This story was written by Keith Dawson for the Industry Standard's Media Grok email newsletter. It is archived here for informational purposes only because The Standard's site is no more. This material is Copyright 1999-2001 by Standard Media.

Intel Has a Monday
Aug 29 2000 12:00 AM PDT

Yesterday Intel (INTC) recalled its fastest Pentium III chips less than a month after they began shipping. On the same day, rival AMD unveiled its own fast Athlon chips to claim a temporary lease on the world speed record.

Press accounts agreed that the recall won't cost Intel much, because the chips have been ordered by only a few customers - Dell, IBM and "a few European PC makers," according to the San Jose Mercury News. (So far only IBM has shipped computers containing the new chip to customers.) AMD's announcement listed 10 manufacturers ready to ship Athlon boxes.

In short, as an Intel spokesman admitted to the Boston Globe's Hiawatha Bray, "It's been a Monday."

About the only happy news for Intel was that the market didn't care much. Most outlets that touched on finances said the recall will have little impact on Intel's bottom line. Intel's stock rose slightly yesterday while AMD's declined a fraction.

Electronic Buyers' News centered its report (carried on TechWeb) around an analyst's opinion that AMD now enjoys a "clear lead in processors." EBN reported that AMD "took the high road and refused to comment on Intel's recall."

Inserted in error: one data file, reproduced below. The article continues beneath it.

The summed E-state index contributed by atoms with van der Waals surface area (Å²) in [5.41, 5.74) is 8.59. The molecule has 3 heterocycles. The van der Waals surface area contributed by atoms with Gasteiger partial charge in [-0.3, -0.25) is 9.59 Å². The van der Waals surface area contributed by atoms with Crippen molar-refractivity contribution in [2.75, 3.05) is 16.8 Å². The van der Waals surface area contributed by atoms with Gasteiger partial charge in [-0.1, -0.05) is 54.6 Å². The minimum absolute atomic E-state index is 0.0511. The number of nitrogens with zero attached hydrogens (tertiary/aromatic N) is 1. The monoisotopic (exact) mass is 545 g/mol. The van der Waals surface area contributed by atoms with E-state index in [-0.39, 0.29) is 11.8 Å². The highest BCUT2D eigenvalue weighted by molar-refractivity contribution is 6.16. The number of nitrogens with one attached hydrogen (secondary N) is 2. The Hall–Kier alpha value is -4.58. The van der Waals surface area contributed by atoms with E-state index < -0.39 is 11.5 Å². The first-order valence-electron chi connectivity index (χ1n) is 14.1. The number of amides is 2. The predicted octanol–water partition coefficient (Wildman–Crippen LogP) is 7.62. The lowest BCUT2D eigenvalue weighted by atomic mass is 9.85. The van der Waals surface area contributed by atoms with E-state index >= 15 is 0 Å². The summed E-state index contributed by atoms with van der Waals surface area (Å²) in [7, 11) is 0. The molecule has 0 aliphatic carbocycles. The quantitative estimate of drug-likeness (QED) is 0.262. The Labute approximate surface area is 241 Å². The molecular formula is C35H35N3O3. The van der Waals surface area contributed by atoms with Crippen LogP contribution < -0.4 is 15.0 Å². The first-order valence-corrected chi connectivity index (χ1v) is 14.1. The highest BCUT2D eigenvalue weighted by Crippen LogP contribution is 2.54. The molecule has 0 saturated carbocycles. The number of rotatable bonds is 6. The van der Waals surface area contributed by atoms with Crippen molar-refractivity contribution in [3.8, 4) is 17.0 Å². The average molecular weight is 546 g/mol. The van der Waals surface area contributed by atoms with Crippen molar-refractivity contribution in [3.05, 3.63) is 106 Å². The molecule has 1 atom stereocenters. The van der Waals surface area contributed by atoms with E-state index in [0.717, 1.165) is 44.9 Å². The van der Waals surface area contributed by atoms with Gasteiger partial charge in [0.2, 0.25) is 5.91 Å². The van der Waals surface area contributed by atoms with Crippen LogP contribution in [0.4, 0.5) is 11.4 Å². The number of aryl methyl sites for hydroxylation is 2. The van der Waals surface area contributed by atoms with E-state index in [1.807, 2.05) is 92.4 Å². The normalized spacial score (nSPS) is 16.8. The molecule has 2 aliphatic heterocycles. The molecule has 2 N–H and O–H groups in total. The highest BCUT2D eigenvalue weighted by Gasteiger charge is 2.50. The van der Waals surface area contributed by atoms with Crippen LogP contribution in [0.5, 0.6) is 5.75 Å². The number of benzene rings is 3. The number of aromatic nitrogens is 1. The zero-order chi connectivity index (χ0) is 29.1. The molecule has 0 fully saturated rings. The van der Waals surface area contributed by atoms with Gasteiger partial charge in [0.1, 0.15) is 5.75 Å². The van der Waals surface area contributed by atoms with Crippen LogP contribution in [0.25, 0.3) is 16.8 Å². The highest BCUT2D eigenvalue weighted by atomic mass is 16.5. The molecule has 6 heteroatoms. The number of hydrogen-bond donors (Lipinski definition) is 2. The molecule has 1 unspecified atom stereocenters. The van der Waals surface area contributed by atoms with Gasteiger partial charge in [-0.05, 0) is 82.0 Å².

Several outlets rehearsed the recent history of Intel's trouble in getting quality chips out the door. The Merc presented the most detailed chronology, but the Boston Globe reached back the farthest, to Intel's 1994 problems with Pentium chips. (Remember "Intel inside, can't divide?") The outlets disagreed about how much Intel's recall of motherboards cost the company last May: Was it $253 million (Wall Street Journal), $250 million (Globe), or $200 million (Merc)?

Intel's processor problems were smoked out by independent hardware reviewers who posted their results on the Web. CNET ran a sidebar by Ian Fried that detailed the roles of three such sites. - Keith Dawson

Intel Recalls Its Fastest Chip
San Jose Mercury News

Intel Pulls Pentium IIIs Off the Market
Boston Globe

Glitch Forces Intel to Recall 1.13-MHz MPUs (Electronic Buyers' News)

Intel to Recall Its Latest Pentium Chip After Discovering a Technical Glitch
Wall Street Journal
(Paid subscription required.)

Hardware Sites Help Intel Isolate Chip Problem

Intel Recalls 1.13GHz Pentium IIIs

Intel Recalls Its Speediest Computer Chip Because of Flaw (AP)
New York Times
(Registration required.)

Intel Recalls Faulty Pentium III (Reuters)
Financial Times